TYRANTS were denounced by church leaders in Christmas messages this year.
In Canterbury, the Archbishop of Canterbury described how 2017 had seen “tyrannical leaders that enslave their peoples, populist leaders that deceive them, corrupt leaders that rob them, even simply democratic, well-intentioned leaders of many parties and countries who are normal, fallible human beings”.
The Bishop of Chelmsford, the Rt Revd Stephen Cottrell, described how “tyrants like Herod still strut about the world today, their vanity and hubris still causing havoc and misery. But the door of the stable at Bethlehem still stands open for those who long for peace and those prepared to have their lives redirected.”
The Archbishop of York related how the Prime Minister, Theresa May, had “courageously responded” to President Trump, when he “retweeted a vile message from the fascist ‘Britain First’ campaign” (News, 30 November).
In St Albans, Dr Alan Smith reflected on the ultimate futility of walls, including the one being extended by President Trump along the Mexican border, and the “so-called ‘security wall’” constructed by the Israeli government, separating communities in Jerusalem and Bethlehem.
“Walls designed to keep people out ultimately fail,” he warned. “Walls can provide a temporary expedience in the face of unprovoked violence, but lasting peace and prosperity require that we meet others face to face and work with them.”
Jesus Christ was “that living bridge which unites earth and heaven, people and nations. And when we open to his transforming grace we discover the walls of fear and division within us dissolving.”
In a year that saw terrorists attack cities including, in Britain, London and Manchester, the public’s response was celebrated.
“I‘ve known and loved this city all my life, but I’ve never been more proud of it than I am now,” the Bishop of Manchester, Dr David Walker, said. “Faced by the murder of 22 people in our midst, and the maiming of dozens more, the people of Manchester made the right choices.”
In her Christmas message, the Queen paid tribute to the “extraordinary bravery and resilience” of the survivors of the Manchester bombing, and to the cities of Manchester and London “whose powerful identities shone through over the past 12 months, in the face of appalling attacks”. She spoke, too, of the “sheer awfulness” of the Grenfell Tower fire.
Archbishop Welby observed that Britain had witnessed “terrorism that kills the innocent, claiming that it is the path to freedom in God” and described how “the nature of God, who has all power, and from whom all power comes, is to lay it aside for love’s sake and thus without fear, force or manipulation to offer true freedom for every human being”.
Amid critique of politicians, there were words of challenge for the Church, too. The Bishop of Guildford, the Rt Revd Andrew Watson, reflecting on a year in which “competitiveness has been the name of the game” (“the political landscape has been dominated by slogans such as ‘America First’ or ‘Britain First’”), noted that “in churches — and between churches — competitive power struggles have often consumed valuable energy, which should have been deployed for something nobler.”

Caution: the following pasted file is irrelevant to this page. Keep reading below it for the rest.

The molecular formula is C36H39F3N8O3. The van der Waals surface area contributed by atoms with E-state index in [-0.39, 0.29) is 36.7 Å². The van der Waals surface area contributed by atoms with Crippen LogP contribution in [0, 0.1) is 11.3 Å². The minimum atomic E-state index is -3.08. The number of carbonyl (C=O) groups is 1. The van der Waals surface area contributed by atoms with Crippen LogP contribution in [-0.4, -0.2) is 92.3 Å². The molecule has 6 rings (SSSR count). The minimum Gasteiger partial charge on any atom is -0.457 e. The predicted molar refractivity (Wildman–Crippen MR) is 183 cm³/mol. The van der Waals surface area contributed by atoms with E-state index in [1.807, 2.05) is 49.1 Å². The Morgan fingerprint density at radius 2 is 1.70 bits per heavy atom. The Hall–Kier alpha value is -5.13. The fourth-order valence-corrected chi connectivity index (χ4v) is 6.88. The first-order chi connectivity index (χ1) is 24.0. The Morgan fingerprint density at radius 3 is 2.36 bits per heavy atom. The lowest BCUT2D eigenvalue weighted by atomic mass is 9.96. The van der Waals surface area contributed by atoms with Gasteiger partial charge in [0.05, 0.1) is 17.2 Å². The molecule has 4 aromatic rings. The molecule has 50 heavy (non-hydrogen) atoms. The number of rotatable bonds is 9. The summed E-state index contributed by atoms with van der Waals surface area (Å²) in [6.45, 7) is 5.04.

In his Christmas sermon, the Bishop of Durham, the Rt Revd Paul Butler, included a defence of political engagement.
“The angels’ song is more political than we often acknowledge, for the Roman emperor, the occupying power in Israel, declared the Pax Romana,” he argued. “The angels sing that true peace comes not from a human emperor but from God revealed in a baby born under occupation.”
The Pope’s message contained a long litany of suffering, including that of children in Syria. He lamented that “an outdated model of development continues to produce human, societal and environmental decline”. The Archbishop of Wales, the Rt Revd John Davies, warned that “the voices suggesting that we should be concerned only for ourselves seem to get louder and louder”.
Meanwhile, Dr Sentamu suggested that “Christmas should re-awaken the rebel in us”. Recalling the rebellious phase of teenage years, he asked: “Whatever happened to that revolutionary within? Has it been overcome by a weariness which prefers to muddle along because we no longer believe anything can be changed?
“Every Christmas is a renewal of God’s invitation to turn away from pessimism and despair and embrace the Christian virtue of hope.”
There was a warning, too: “I don’t think many British people today realise that by casually distancing themselves from their Christian heritage, they have become ripe for a political or religious takeover.”
The overtly political content of messages was delivered as a YouGov poll commissioned by The Times found that “65 per cent of respondents said political figures should keep their religious beliefs cordoned off from their decision-making”. Further to this, 62 per cent of people said that “no religious clerics should have an automatic right to seats” in the House of Lords.